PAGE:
“I always have a comfortable feeling that nothing is impossible if one applies a certain amount of energy in the right direction.” ~Nellie Bly
“Well, I guess the time will pass quickly seeing beauty like this.” Nellie breathed in deeply and filled her nostrils with the warm, moist ocean air. The clouds skipped and danced across the gray horizon, where water and sky seemed to meet and merge.
“You be waiting for the Oriental?” asked the porter. His crisply-starched white jacket remained unmoved while he pointed out to the sea.
Hmmm. Where, indeed, Nellie wondered to herself. “Yes, I’ll be sailing for China when the Oriental comes in.”
“Will you stay with us, Miss?” the porter asked.
“No, I just came to see the view today. Thank you, sir,” said Nellie.
I wanted to do this “quick” write when I read the nonfiction prompt two days ago at the Teachers Write blog at Kate Messner.com. The author who designed the quick write was Nancy Castaldo, author of The Story of Seeds. It wasn’t a quick write for me, though, but I found some fascinating reading about Nellie Bly. (You can see a list below.)
I like this sweet thought from Nellie’s own words in Around the World in 72 Days when she came upon a crow eating the early morning snack left for her:
I was not then used to having toast and tea before arising, as is the custom in Ceylon, so I let the crow satisfy his appetite and leisurely take his departure without a protest. I arose earlier than was my habit, because I had a desire to see what there might be to see while I had the opportunity.
After a cool, refreshing bath, I dressed hastily and went down below. I found almost all of my friends up, some having already started out to enjoy the early morning. I regretted my generosity to the crow when I learned that breakfast was never served until nine o’clock, and as everybody endeavored to have the benefit of the cool, sweet morning, toast and tea was very sustaining.
Because of that image, I wanted to write a scene about Nellie between 6-9 a.m. using this that I wrote:
“I wish I would have chased that bird away this morning and eaten my tea and toast myself. I’m famished,” Nellie said, under her breath. “Anyway, I hope the crow enjoyed it.”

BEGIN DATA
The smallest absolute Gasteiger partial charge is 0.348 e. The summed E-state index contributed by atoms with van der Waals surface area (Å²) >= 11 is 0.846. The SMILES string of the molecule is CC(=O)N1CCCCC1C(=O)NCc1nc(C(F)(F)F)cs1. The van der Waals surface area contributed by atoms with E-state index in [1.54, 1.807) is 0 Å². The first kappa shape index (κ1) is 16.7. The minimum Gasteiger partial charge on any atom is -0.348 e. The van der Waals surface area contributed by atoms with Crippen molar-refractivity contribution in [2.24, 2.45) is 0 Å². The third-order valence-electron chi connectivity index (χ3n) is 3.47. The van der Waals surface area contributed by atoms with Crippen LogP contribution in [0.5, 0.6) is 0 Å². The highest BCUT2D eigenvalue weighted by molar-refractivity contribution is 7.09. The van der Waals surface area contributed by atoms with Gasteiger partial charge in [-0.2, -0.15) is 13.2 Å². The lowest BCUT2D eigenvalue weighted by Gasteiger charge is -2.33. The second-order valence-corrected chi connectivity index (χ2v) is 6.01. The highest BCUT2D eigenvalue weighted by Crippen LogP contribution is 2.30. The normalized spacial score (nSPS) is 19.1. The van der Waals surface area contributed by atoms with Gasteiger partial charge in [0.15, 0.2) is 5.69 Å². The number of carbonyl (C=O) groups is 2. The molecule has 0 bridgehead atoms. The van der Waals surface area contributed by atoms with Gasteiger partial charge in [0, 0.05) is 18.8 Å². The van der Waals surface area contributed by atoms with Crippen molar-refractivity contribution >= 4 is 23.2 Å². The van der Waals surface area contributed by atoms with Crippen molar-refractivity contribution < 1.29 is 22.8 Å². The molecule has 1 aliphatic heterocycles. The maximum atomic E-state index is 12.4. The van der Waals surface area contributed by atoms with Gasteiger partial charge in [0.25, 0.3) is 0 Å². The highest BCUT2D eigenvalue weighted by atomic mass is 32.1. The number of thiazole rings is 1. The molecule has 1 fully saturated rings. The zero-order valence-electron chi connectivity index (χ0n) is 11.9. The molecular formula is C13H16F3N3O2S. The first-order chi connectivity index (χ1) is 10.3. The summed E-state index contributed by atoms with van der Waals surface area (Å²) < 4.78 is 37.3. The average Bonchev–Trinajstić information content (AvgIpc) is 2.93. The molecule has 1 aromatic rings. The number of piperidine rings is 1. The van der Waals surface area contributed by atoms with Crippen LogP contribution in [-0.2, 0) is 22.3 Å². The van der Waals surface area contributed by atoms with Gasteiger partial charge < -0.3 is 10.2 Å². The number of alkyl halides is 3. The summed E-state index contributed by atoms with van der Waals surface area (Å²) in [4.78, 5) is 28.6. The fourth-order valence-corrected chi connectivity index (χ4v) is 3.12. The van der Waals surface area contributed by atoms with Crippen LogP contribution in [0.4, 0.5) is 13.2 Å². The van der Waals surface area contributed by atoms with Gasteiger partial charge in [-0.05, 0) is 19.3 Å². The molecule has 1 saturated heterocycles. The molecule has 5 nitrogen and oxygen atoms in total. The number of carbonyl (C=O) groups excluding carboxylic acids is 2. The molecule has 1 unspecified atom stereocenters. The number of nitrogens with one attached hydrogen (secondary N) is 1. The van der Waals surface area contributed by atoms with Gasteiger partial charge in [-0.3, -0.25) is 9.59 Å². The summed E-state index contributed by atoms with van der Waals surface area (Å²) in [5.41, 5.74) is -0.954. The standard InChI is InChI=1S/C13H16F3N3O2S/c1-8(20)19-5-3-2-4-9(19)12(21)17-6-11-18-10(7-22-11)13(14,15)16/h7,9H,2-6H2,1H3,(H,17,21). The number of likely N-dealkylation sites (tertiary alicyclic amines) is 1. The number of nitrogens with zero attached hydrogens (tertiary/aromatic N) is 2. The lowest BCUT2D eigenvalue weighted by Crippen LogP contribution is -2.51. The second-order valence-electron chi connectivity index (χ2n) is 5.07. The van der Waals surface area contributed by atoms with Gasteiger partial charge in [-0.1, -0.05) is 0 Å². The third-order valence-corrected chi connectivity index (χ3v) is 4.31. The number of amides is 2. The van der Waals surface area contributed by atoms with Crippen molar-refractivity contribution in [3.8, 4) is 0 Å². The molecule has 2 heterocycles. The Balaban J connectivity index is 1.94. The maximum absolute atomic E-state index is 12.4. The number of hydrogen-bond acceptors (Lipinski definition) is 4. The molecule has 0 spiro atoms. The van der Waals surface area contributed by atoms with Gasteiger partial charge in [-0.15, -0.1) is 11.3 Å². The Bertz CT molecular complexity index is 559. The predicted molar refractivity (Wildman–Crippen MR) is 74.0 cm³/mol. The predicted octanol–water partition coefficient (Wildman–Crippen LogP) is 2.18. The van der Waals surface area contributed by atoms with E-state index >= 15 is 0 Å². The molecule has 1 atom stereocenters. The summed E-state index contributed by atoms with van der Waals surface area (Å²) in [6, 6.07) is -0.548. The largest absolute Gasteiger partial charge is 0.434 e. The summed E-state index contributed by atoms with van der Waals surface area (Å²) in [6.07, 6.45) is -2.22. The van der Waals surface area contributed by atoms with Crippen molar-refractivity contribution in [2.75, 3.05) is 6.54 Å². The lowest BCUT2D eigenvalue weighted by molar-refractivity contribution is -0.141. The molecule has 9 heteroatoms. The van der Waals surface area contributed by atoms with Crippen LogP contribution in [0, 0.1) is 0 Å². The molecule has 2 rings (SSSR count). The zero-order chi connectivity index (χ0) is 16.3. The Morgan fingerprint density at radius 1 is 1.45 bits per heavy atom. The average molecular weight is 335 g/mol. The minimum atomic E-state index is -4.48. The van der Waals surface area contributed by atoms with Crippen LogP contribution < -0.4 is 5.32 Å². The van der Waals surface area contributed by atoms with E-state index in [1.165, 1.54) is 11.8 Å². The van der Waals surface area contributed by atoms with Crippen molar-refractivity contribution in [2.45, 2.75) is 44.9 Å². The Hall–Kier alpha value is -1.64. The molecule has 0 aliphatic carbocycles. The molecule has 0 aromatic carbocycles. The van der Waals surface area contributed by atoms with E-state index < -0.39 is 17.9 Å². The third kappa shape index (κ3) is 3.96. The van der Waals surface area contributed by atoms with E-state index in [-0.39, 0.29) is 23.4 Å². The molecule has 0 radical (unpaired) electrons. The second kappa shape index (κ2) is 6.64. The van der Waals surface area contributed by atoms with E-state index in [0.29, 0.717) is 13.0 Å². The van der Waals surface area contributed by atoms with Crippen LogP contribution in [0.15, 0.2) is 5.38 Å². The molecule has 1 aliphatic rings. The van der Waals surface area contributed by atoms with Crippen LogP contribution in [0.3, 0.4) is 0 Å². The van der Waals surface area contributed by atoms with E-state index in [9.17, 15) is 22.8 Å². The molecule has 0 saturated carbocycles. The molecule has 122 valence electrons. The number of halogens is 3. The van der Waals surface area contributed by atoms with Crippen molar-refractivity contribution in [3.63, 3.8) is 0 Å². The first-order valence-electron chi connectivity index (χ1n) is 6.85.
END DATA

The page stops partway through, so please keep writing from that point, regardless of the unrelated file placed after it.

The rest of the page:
Instead, I found myself becoming a bit distracted trying to figure out the different hotels mentioned.
The first thing I read was Rosemary Brown’s account of her trip around the world in the footsteps of Nellie. She said, describing the Mount Lavinia Hotel:
It is a “castle-like building glistening in the sunlight … on a green eminence overlooking the sea.”
Then Rosemary went on to describe her experience at the Lavinia:
With its grace, gardens, history and fountains, the Mount Lavinia transports you back to the most lavish of Victorian times. I adored it and so did Nellie.
I kept reading because I didn’t know for sure that Nellie adored this particular hotel–that’s about all she said about it. There were three hotels Nellie writes about and Rosemary later visited in Colombo. Besides Mount Lavinia, there is also the Grand Oriental and Galle Face Hotels. It seems she stayed at the Grand Oriental for the five days she was in Colombo. Thus, my scene got off-track because she was at the castle-like hotel overlooking the sea, Mount Lavinia, but that’s not where she let the crow eat her toast, and I realized she wouldn’t have gone to visit before breakfast.
Hmmm…I’m afraid I would get too distracted with the facts if I was going to write narrative nonfiction!
Just an aside, I found it curious that 125 years after Nellie’s trip, Rosemary was not able to find records of Nellie’s visits at any of the Colombo hotels. I guess Nellie Bly’s trip around the world wasn’t as big a deal in Ceylon as it was for us.